In summing up his teachings, Buddha himself once said: “Both in the past and even now do I set forth just this: Suffering and cessation of suffering, addressing a larger and more immediate issue on hand rather than engaging in mere speculation”.

In spite of Buddha’s aversion to theoretical speculation, he never wanted to accept, nor did he encourage his followers to accept, any course of action without reasoning and criticism. He was extremely rational and contemplative. Although in some stories in Sutra Pitaka, his miraculous powers are described, but others suggest that the Buddha tried to convince people through reason and persuasion. Different aspects of his Philosophy came to be interpreted in different lights by his followers, due to Buddha’s silence on the ten metaphysical questions. Soon after passing away of Buddha, the neglected metaphysics takes over, despite of the heedless warning by the founder. Buddhism gave rise to about thirty schools, not counting the minor one. Many of them get into deep waters of metaphysical speculation.

Some Buddha philosophers are nihilists (sunyavadins) others are subjective idealists (yogacaras) others are critical realists (Sautantrika) and rest are direct realists (Vaibhasika). The first two come under Mahayana and the other two under Hinyana. Shunyavadins have a middle view as they avoid extreme views by denying, both absolute reality and absolute unreality of things and asserting their conditional existence. Its negative description of the transcendental, and its conception of nirvana as the attainment of unity with the transcendental self approaches very close to Advaita Vedanta Philosophy. The Yogacara view is called Vijanavada or subjective idealism because it admits only that there is only one kind of reality which is of the nature of consciousness and objects which appear to be material or external to consciousness are really ideas or states of consciousness. The Sauntrantikas believe in the reality not only of the mind but also of external object. Therefore it’s also called theory of the inferability of external objects (bahyanumeya-vada). Its epistemology resembles ‘representationism’ or the ‘copy theory of ideas’. Whereas the Vaibhasika agree with the Sauntrantika regarding the reality of both the mental and the non mental, the Vaibhasikas, like many modern neo realists, point out that unless we admit that external objects are perceived by us, their existence can’t be known in any other way.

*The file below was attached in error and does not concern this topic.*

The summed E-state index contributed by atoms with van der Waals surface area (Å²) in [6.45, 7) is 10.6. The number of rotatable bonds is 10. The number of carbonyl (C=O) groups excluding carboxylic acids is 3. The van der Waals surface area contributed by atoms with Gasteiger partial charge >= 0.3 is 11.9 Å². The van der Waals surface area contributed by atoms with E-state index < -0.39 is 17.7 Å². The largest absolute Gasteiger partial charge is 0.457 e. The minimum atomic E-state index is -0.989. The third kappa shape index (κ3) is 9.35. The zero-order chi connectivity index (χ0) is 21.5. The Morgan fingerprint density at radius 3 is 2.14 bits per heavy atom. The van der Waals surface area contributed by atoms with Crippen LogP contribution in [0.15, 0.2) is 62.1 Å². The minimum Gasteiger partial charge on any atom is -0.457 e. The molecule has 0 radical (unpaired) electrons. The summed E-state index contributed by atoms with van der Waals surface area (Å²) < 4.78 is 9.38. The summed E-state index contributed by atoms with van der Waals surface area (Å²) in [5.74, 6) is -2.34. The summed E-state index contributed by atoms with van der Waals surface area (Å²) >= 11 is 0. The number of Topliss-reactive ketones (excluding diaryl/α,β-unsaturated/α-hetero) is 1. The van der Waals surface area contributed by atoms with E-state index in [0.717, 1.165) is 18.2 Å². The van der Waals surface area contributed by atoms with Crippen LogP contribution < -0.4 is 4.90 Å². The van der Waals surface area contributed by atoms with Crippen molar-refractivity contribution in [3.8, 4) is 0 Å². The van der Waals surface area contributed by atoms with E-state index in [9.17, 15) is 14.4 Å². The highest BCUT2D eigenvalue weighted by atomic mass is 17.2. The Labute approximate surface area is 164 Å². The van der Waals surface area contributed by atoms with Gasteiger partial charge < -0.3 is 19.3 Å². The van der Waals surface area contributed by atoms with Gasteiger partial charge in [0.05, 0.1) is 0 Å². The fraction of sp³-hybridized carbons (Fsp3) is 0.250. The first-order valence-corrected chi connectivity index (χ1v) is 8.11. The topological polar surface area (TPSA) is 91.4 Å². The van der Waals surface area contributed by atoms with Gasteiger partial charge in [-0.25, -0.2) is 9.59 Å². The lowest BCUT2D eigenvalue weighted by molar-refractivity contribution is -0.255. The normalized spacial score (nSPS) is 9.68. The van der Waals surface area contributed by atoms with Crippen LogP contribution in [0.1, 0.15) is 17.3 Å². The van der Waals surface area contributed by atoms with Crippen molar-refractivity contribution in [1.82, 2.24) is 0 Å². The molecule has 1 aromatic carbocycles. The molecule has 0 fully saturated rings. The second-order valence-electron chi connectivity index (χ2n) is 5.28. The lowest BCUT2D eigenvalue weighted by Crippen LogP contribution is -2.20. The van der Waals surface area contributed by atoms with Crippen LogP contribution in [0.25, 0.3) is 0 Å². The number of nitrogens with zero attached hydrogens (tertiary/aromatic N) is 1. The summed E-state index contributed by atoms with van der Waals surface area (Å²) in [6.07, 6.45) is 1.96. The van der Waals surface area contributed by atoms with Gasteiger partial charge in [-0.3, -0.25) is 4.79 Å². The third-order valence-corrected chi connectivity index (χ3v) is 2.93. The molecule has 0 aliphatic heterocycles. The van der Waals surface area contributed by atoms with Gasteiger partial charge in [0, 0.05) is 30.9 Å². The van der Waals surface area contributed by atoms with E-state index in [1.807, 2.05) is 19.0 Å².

In respect of religion Buddhism is divided as we know into the great schools, the Hinyana and Mahayana.

Representing faithfully the earlier form of Buddhism the Hinyana, like Jainism, stands as an example of a religion without God. The place of God is taken in it by the universal moral law of karma or dharma which governs the universe in such a way that no fruit of action is lost and every individual gets the mind, the body and the place in life that he deserves by his past deeds. The life and teachings of Buddha furnish the ideal as well as the promise or the possibility of every fettered individual’s attaining liberation. The organized church (sangha) of his faithful followers adds strength to spiritual aspirations. So an aspirant is advised to take the threefold solemn vow (tisarna): ‘I take refuge in Buddha, I take refuge in Dhamma, and I take refuge in the Sangha’.

The Hinyanist hopes to obtain liberation in this or any other future life by following Buddha’s noble path. His goal is Arthaship or Nibbana, the state that extinguishes all his misery. Hinyana is therefore a religion of self help. This path is meant only for the strong, who are all too few in this world.

As the fold of Buddhism widened in course of time, it did not come to include not only the few select persons fit to follow this difficult ideal, but also multitudes of half-convinced nominal converts who understood the path nor had the necessary moral strength to follow it. The bulk of people, who accepted Buddhism on grounds other than moral, brought it down to their own level. They came with their own habits, beliefs and traditions which soon became a part of the new faith they accepted. The teachers had to choose between upholding the number at the cost of the ideal. A few sturdy ones preferred the first. But the majority couldn’t resist the temptation of the second. They came thus to build what they were pleased to call the Greater vehicle, or the Mahayana, contrasting it with the orthodox faith of the former, which they nicknamed the lesser vehicle, Hinyana.